Now I was playing D&D the other night when our group was presented with this riddle: It's a basic cup and ball scenario. Three cups and a ball hidden under only one of the cups. We pick one cup that we think the ball is under. The npc lifts one of the cups and reveals that there is no ball under is under it and gives us the option to change our guess. What the npc wants to know is due to the odds would it be more logical to change your answer. The answer is apparently yes it is better to change your answer because it gives you a 2/3 chance of getting the right answer. ... Now that seems very very wrong to me you have three cups and each has a 1/3 chance of having the ball 0 0 0 1/3 1/3 1/3 Now when you are shown that one cup does not have a ball it doesn't give you any hint to where the ball actually is. I think the dm mistook 2/3 as the odds when 2/3 is the amount of cups you get to choose... and even if you stick with the same answer you have 2/3 of the cups. AND since you know 100% that one of the two cups you "chose" is incorrect that means that 1/3 of that 2/3 is null so you have two 1/3 chances (i.e 50% chance) I mean the cup and ball game is randomized so there is no way changing your answer would affect the outcome as there is just as much a chance of you changing your answer to the wrong answer as ther is of changing it to the right. Anyone else agree?

There was a whole thread on this a while back, but it has been statistically demonstrated that changing your answer does indeed give you better odds.

But how is that possible in a game that is completely random? You could change your answer and get it right 100% of the time or none of the time. Any demonstration could only be proven by pure coincidence.

This is my understanding of it (it may be dead wrong!) In the initial situation you have only a one in three chance of success. Once you have picked a cup, you are shown one of the others to be empty. Now if you stick with the original choice, the odds remain the same. You've picked one of three. It does not matter that you know that one of the other possibilities was false. With only one right answer and two wrong answers, at least one of the other possibilities had to be false. If you change your mind however, you are no longer picking one cup from three, you are picking one cup out of two. Thus the chance of success is now 50%, as opposed to the initial 33.33reacuring %. So whilst counter intuitive, it is more likely to win by changing your initial choice. More here:http://en.wikipedia.org/wiki/Monty_Hall_problem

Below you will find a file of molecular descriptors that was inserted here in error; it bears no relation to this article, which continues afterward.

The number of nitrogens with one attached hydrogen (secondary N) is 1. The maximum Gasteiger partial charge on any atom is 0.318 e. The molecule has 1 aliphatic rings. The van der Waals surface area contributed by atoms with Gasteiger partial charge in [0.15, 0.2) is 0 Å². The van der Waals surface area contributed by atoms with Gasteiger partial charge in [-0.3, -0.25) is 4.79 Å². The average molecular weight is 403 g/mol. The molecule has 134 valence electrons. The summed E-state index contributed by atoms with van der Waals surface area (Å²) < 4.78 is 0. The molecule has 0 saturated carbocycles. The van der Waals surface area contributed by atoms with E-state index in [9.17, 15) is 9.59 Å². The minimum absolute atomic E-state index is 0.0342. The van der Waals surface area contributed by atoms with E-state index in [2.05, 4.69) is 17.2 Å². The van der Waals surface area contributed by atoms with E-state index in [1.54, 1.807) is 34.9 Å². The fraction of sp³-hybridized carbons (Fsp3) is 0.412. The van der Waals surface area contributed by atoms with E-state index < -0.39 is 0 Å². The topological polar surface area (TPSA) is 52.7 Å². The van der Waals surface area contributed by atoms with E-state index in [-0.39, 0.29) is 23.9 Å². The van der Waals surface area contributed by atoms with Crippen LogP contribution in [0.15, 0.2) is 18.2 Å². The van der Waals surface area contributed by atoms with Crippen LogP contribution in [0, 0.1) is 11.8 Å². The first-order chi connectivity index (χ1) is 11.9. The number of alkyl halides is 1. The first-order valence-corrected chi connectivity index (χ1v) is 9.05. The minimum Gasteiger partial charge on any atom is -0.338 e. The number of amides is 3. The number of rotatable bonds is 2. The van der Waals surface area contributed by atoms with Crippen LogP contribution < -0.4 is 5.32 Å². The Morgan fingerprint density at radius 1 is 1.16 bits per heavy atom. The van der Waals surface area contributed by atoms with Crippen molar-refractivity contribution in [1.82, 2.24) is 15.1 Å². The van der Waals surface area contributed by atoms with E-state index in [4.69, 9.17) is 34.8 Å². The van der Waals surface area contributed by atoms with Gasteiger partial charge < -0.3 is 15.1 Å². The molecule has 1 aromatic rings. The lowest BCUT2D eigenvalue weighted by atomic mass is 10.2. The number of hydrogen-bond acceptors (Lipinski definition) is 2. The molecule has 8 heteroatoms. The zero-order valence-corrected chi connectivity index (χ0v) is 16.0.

one way to think about it is in reverse... there is a 66% chance you picked the wrong one to start off. then a wrong one is removed, but it's still more likely you chose wrong to start off, so take the other one.

Whether you change your guess or not after the first cup is removed you are still choosing between the two remaining. So you still are making the 50/50 guess whether you change or not. I never understood why people over think this.

That's wrong, as The Badger clearly explained. If you don't change your answer your chance of being correct stays the same as it was when you made the initial decision. You already made the choice with a one-in-three chance of being right. That doesn't change just because you got some extra information after the fact. Unless you change your decision it's still a one-in-three chance. Check out the link he provided. It explains the problem in great detail. Edit: removed attempt to further explain as you're probably better off following the link than my poor attempts at clarity.

I don't care how complex people try to make it. After the first cup is removed you are still making a choice between 2 remaining cups...a 50/50 chance. Choosing the same one and not changing does not invalidate that choice.

That's totally wrong. Switching will result in a win 2/3s of the time. http://en.wikipedia.org/wiki/Monty_Hall_problem http://people.hofstra.edu/Steven_R_Costenoble/MontyHall/MontyHallSim.html

That's a brilliant little site, Chaos Descending. I went through it once, sticking to my original answer every time, and got seven out of thirty wins. I then tried changing my selection, and won on twenty two out of thirty occasions. It's been a long time since I studied statistics so I'll not claim that the sample size was adequate, but whether we accept the explanation or not, there is empirical evidence that the effect occurs as described.

Isn't the point of the actual 3 cups trick is that the ball is under none of the cups. The correct answer in D&D is to shout "ENOUGH TALK" throw over the gaming table and smash a huge ham bone over the tricksters head.

I did it with 100 tries both. 35 wins if sticking with my original choice, 65 if switching when asked. Reality wins. (Or I'm a really dedicated scientist, or I'm a lazy bum: you decide!)

The Wikipedia article is extremely helpful in understanding the scenario. Both the playing cards and 1,000,000 doors example are good visual aids for the problem. Here's my way of explaining it now that I understand it. 1. There is a 1/3 chance of picking the right cup initially. 2. Since the host has to show one of the other cups to be empty, the chance to switch is like getting to pick both cups (a 2/3 chance).